November 28, 1997 Halifax Herald
Socialism not solution to societal problems
Socialism not solution to societal problems
Lifestyle engineering by socialist governments has not been a positive experience for peoples who have suffered such. When a State first imposes socialist policies, positive results occur; but almost immediately, a negative begins to set in: citizens begin to look to Big Daddy for everything. They, by default, allow the State to take over more and more of their individual responsibilities.
Eventually, the State becomes like an uncontrolled weed; it's tentacles stretch everywhere, especially into the bank accounts of it's citizens. The ultimate negative of this is that one's personal freedom to make choices is severely reduced.
The proof of the failure of irresponsible socialism lies in the fact that most of the countries, including Canada, which embraced basic humanitarian socialism during the past eight decades, and then threw restraint out the window by adding paternalistic luxury items to it, have suffered negative financial upheaval. This upheaval has caused a great deal of needless pain and suffering for the very ones that the safety net was set up to help in the first place, the underprivileged.
During the last decade, the negative effects of "Big Dadaism" have forced States which practice it to undertake drastic financial reform. Itís hard to believe that the decline of these once-healthy economies was brought on by such excesses as State-financed luxury vacations, disability pensions for those in their twenties - who claimed to be disabled because of lifestyle stress - etc. Practices such as these belong in an imaginary workersí heaven, not a responsible world.
Irresponsible implementation of paternalistic social programs by present and past world leaders has even caused economic giants to falter. For instance, France and Germany now suffer unemployment rates bordering on 14percent. Vast numbers of their citizens are barely eking out a living; poverty is spreading.
Economic reform in these countries has just begun, and achieving its goals will not be easy. When implementing measures to cure sick economies, reformers find that the hardest part of getting the job done is bringing their citizens back from dreamland to reality.
But for those who persevere, good things are in store. For instance, in those countries where reform measures have been in place for quite some time, light is showing at the end of the tunnel. The UK and Holland have, by devising and implementing strong reformist measures, brought their economies back from the brink of disaster and are now enjoy unemployment rates hovering around 5 percent, which many consider to be nil unemployment.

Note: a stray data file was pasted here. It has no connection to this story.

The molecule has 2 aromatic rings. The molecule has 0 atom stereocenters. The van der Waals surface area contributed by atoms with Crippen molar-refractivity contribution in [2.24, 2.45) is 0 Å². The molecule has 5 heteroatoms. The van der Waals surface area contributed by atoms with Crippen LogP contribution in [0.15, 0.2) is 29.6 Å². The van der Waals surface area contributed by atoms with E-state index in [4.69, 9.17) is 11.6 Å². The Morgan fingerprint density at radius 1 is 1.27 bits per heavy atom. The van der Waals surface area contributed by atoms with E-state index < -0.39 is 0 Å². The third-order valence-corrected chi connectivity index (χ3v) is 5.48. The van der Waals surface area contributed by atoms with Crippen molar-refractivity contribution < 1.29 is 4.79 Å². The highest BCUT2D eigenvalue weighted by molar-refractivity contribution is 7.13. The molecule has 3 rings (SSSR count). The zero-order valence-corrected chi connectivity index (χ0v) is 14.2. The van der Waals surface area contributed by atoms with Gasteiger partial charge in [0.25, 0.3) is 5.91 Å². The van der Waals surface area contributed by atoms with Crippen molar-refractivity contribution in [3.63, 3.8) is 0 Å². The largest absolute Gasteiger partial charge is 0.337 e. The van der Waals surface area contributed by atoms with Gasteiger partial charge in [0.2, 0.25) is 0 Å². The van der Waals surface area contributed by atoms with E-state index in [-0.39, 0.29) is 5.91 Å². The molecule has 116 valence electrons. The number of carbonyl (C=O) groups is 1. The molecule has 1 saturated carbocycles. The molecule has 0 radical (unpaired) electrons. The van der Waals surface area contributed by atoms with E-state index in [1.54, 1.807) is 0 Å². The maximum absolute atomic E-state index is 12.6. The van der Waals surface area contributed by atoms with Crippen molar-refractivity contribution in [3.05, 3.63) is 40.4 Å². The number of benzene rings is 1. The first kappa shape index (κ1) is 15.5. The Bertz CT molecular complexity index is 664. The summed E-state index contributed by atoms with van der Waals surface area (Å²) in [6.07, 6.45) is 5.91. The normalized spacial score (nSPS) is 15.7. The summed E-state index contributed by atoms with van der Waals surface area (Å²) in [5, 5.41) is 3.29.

In Canada, where reform has been ongoing for more than four years, benefits are just beginning to appear. In Alberta, the province where reform has had the ablest champion - Premier Ralph Klien - the economy is back on its feet. In the Atlantic area, provincial economies are slowly, but surely, crawling out of financial messes. A miraculous thing about Atlantic progress is that it is being made in an area which has the dubious distinction of having the Nation's highest taxes, possibly the world's.
During the past federal election, and provincial by-elections, Nova Scotia's electors took a definite swing toward the left. This could have some very negative consequences for taxpayers.
When voting in future elections the elector, has to keep in mind that the financial problems the province has today were caused by the socialist policies of the Liberals and Conservatives. For three decades, these quasi-socialist parties vied for the dubious honour of seeing which could outdo the NDP in designing and enacting paternalistic and expensive social programs. Which Party won the competition is a toss-up; however, there is no question who the overall losers were the taxpayers - 50 percent of their personal income now goes to the State.
When asked where the funds will come from to finance the dreams they promise, Alexa McDonough and company advocate increasing the tax burden on business. Not only is this counter-productive to an effort to attract more branches of large corporations to the area, it makes it very difficult to keep existing ones. Tax increases of any sort will finish the job of killing any chances Nova Scotia has for economic development.
In attempts to create long term employment opportunities for workers, politicians have to deal with the fact that the province has stiff competition in its efforts to attract and keep employers. Other provinces, and the United States and Mexico - because of lower taxes, better and cheaper transportation etc. - offer a more attractive environment for investment. Thus, Nova Scotia needs to improve the climate for business operations, not impede it by throwing up more tax barriers.
There is a magic cure for State economic woes. What the province needs today is a healthy dose of reality in it's social programs; excessiveness only leads to more poverty. Therefore, when politicians approach you during the next campaign with offers of goodies for your vote, ask how they plan to pay for them. As we can't afford to continue to fund the excesses now in place, the answers received should be quite interesting!
Daniel N. Paul